The same can be done with images inside the css file

    background-image: url(/img/background.png?inline=1);

    Gzip and minifying

    Given the following files in your manifest.

    # zerver:js/main.min.js 
    # /zerver 

    And the following in your HTML file:

    <!-- zerver:js/main.min.js -->
    <script src="js/cards.js"></script>
    <script src="js/app.js"></script>
    <script src="js/main.js"></script>
    <!-- /zerver -->

    When the server is run on production these files will be gzipped & minified into a file called main.min.js

    Manifest file

    Zerver has automatic support for HTML5 appcache manifests. This means that Zerver will automatically detect their presence and make sure that clients always update when files referenced in the manifest have changed. The cache manifest file is a simple text file that lists the resources the browser should cache for offline access. It should be referenced at the top of your html file like this:

    <html manifest="cache.manifest">

    The cache manifest allows you to specify which files the browser should cache and make available to offline users. Your app will load and work correctly, even if the user presses the refresh button while they're offline.

    The advantage that Zerver brings with the cache manifest is that it will refresh the cache whenever files are changed. This fixes the main drawback of developing with a manifest as now you will always be working with the most up to date versions of the edited files.

    Default options

    You can specify default options in an environment variable, to avoid having to type them every time or having different setups for different environments in which the code will run

    export ZERVER_FLAGS='-rlc'

    Running as an npm script

    Another way to save time when running zerver is to add your default run configurations to an npm script in your package.json

      "name"    : "zerver-sample" ,
      "version" : "0.0.1" ,
      "engines" : {
        "node" : "0.10.21" ,
        "npm"  : "1.3.11"
      "dependencies" : {
        "zerver" : "0.14.3"
      "scripts" : {
        "start" : "zerver -rlc web"

    Sample package.json file for a zerver application

    This setup allows you to simply enter npm start to run the command zerver -rlc web.

    ExpressJS integration

    Zerver integrates well with Express, providing the same functionality to any existing webapp.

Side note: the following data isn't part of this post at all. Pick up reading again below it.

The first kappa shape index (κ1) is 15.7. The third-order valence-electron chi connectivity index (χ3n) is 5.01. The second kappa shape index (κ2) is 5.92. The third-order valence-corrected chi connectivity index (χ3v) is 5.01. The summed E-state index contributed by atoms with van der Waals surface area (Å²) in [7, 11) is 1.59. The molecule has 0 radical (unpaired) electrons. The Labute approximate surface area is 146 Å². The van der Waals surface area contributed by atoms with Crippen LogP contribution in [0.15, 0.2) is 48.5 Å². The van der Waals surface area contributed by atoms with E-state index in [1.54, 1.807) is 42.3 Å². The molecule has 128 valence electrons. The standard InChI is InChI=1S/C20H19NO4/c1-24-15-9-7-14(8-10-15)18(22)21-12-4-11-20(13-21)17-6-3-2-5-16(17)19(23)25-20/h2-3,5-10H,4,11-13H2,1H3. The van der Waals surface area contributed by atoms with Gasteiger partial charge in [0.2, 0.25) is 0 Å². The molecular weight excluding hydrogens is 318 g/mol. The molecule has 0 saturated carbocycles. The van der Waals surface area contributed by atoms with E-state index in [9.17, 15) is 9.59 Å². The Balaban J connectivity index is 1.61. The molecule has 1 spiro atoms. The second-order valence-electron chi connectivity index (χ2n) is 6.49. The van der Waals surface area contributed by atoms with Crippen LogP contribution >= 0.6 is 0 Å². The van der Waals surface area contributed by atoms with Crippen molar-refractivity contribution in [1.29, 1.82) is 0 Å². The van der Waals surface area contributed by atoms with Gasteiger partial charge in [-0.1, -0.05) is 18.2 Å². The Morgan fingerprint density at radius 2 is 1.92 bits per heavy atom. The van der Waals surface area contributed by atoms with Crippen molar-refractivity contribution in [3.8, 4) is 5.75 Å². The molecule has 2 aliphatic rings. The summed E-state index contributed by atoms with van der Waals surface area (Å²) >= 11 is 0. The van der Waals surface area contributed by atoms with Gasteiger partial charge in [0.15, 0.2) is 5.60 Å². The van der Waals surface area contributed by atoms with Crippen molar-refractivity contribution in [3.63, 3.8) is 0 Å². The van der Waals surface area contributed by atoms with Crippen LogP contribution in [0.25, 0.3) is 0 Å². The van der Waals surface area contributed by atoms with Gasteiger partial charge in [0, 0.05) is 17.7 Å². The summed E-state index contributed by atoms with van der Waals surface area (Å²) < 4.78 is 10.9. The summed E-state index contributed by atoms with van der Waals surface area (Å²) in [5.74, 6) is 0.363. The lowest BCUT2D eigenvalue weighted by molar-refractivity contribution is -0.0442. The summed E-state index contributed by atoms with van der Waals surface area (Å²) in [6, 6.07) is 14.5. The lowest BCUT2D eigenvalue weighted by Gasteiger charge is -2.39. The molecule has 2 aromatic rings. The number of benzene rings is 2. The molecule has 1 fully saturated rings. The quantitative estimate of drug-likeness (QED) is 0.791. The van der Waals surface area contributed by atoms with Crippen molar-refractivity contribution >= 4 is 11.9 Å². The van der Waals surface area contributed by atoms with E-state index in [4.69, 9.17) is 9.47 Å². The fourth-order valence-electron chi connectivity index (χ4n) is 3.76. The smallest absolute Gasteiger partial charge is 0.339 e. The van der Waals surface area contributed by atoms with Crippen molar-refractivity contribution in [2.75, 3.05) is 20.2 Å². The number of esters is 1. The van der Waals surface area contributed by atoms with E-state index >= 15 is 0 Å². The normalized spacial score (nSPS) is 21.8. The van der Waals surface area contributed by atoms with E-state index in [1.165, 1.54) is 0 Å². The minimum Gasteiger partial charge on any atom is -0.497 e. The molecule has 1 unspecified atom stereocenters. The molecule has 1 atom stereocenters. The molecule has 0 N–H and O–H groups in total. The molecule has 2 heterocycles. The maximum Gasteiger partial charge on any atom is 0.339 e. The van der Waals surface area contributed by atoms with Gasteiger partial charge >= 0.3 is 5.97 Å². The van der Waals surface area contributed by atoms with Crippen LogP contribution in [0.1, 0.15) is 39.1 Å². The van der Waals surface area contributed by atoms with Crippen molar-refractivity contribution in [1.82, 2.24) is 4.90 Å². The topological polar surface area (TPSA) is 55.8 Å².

// "app" is an ExpressJS app instance
    var zerver = require('zerver');
    app.use( zerver.middleware('path/to/zerver/scripts', 'url/to/zerve/at') );

    Along with the rest of your Express app, Zerver scripts will be accessible the specified path (url/to/zerve/at) for importing into your client-side code.

    Node module

    A convenient tool for testing and server-to-server integration is the NodeJS Zerver module.

    var zerver = require('zerver');
    zerver.get('http://localhost:5000/zerver/', function (myzerver) {
        myzerver.MyAPI.logStuff('hi from another server', function (str, data) {
            console.log(str); // "hi from server"

    Script names

    Zerver scripts can be globalised on the client under whatever name you please. If you are afraid of object name collisions simply define the query argument name for the script and it will be globalised as such.

    <!-- in website-dir/index.html -->
    <script src="zerver/MyAPI.js?name=SomeOtherAPI"></script>
        SomeOtherAPI.logStuff('hi from client', function (str) {
            console.log(str); // "hi from server"

    Error handling

    <!-- in website-dir/index.html -->
    <script src="zerver/MyAPI.js"></script>
        MyAPI.logStuff('hi from client', function (str) {
            // this === MyAPI
            console.log(str); // "hi from server"
        }).error(function (err) {
            // this === MyAPI
            console.log(err); // error string explaining failure

    Example apps

    Basic app

    Express app




    npm i zerver-j